In a particularly dishonest passage, Saletan claims Israel’s peace treaty with Jordan (which has no mention of the “Jewish state” issue) proves Netanyahu’s insistence on this point is a pretext. But it does no such thing. Jordan and Israel can be at peace because the Hashemite Kingdom’s existence isn’t predicated on wiping out its neighbor. Since the focus of Palestinian nationalism has always been the eradication of Israel, they must specifically abandon this quest. The United Nations sanctioned the creation of a specifically “Jewish state” alongside an Arab one in Mandatory Palestine in the 1947 partition resolution that was categorically rejected by the Arab and Muslim worlds. If the Palestinians want to finally retract that refusal, one of the things they will have to accept is this language.
This point is directly related to Saletan’s third charge, which is that Netanyahu’s harping about Abbas’ belief that all of Israel is occupied Palestinian territory is a ploy to blow up the chances for peace. The Israeli rightly noted that for Abbas to say there has been 63 years of “occupation” gives the lie to the notion the conflict is just about the West Bank and Jerusalem or settlements. Saletan argues that Abbas has already said he will concede Israel’s title to pre-1967 Israel, and this should end the discussion. But so long as the Palestinians hold onto an irredentist ideology that sees all of Israel as land that must be recovered, peace is impossible. If Abbas wants Israelis to believe they are not just giving up land that will be used, as was the case with Gaza in 2005, as a launching pad for terrorist attacks on what is left of Israel, then he must sing a very different tune.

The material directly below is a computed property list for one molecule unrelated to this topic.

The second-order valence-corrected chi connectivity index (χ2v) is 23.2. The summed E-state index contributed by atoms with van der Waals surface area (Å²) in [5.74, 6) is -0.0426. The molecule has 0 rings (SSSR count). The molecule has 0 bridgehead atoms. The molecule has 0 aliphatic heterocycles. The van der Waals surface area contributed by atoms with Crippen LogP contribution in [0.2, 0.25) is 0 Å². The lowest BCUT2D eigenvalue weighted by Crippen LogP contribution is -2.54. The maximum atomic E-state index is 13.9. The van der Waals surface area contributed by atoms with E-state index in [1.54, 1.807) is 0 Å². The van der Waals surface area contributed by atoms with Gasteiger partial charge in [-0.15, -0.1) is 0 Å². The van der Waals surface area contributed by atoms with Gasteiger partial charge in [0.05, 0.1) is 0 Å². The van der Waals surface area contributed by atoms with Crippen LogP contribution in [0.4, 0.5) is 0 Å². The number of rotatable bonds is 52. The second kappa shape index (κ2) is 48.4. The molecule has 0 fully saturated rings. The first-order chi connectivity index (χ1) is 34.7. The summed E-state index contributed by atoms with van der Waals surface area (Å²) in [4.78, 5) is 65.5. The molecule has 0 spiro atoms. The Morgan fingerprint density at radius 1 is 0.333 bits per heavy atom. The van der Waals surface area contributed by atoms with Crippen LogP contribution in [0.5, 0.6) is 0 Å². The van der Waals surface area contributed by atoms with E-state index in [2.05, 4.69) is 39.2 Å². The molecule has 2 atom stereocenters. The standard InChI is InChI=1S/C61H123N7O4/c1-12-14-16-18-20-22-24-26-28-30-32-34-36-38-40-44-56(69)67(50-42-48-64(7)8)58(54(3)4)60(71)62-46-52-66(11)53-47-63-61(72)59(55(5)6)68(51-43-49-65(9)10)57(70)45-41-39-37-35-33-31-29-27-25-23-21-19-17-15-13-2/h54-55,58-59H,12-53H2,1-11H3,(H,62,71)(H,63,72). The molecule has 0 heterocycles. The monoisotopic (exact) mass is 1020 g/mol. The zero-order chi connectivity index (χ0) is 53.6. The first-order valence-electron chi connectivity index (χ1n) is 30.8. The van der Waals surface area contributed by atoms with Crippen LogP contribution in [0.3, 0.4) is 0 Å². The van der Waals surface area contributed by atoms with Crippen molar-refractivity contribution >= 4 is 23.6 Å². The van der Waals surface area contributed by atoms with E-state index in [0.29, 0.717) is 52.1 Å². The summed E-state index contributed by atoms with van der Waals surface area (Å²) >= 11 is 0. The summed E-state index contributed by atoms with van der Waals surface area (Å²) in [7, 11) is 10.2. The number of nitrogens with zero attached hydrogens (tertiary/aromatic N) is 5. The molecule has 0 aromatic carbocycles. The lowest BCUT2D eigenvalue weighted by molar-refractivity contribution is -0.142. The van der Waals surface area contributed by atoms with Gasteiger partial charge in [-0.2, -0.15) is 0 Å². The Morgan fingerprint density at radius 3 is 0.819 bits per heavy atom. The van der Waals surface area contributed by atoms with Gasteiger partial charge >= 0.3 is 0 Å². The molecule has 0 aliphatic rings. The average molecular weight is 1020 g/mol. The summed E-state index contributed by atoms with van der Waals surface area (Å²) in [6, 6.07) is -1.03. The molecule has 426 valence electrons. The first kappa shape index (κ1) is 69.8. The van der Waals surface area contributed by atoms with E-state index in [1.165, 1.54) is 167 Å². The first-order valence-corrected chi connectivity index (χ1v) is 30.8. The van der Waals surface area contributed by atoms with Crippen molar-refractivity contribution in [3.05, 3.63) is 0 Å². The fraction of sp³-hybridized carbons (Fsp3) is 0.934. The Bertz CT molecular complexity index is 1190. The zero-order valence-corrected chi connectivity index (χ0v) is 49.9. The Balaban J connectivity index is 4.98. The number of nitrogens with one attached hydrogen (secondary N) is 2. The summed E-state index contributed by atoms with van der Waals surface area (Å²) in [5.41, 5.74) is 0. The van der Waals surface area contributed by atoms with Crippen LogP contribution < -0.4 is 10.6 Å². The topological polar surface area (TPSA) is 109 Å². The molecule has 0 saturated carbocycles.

Lastly, Saletan argues the reduction of terrorist attacks against Israelis in the West Bank in the past few years proves Abbas means what he says about peace. But lowering the toll of Jewish casualties had little or nothing to do with Abbas and everything to do with the security fence and the aggressive Israeli army patrols and checkpoints in the West Bank. The circumstances that led to the quiet in the West Bank in the past few years after the mayhem of the second intifada that preceded it would be dramatically altered by a Palestinian state. If the IDF no longer had the ability to roam the area, that would allow terror groups — both those run by Abbas’ Fatah Party and Hamas — to do whatever they wanted. That would inevitably mean more Jewish blood shed, but it would also doom Abbas, because the only thing that prevents the sort of coup that won Gaza for Hamas in the West Bank is Israel’s military. It isn’t Abbas who keeps the peace now, and the idea he would do so in the future without the help of the IDF and with Hamas still in control of Gaza is absurd.
The refusal of the Palestinians to negotiate and to be willing to give up the conflict remains the only real obstacle to peace. Abbas proved in 2008 when he rejected Ehud Olmert’s offer of a state that he had the power to end the conflict against the will of his people or Hamas. That’s why he went to the UN rather than back to the negotiating table. Fallacious attacks on Netanyahu such as those produced by Saletan may help obscure the truth about the Palestinians, but they cannot alter the truth about the situation.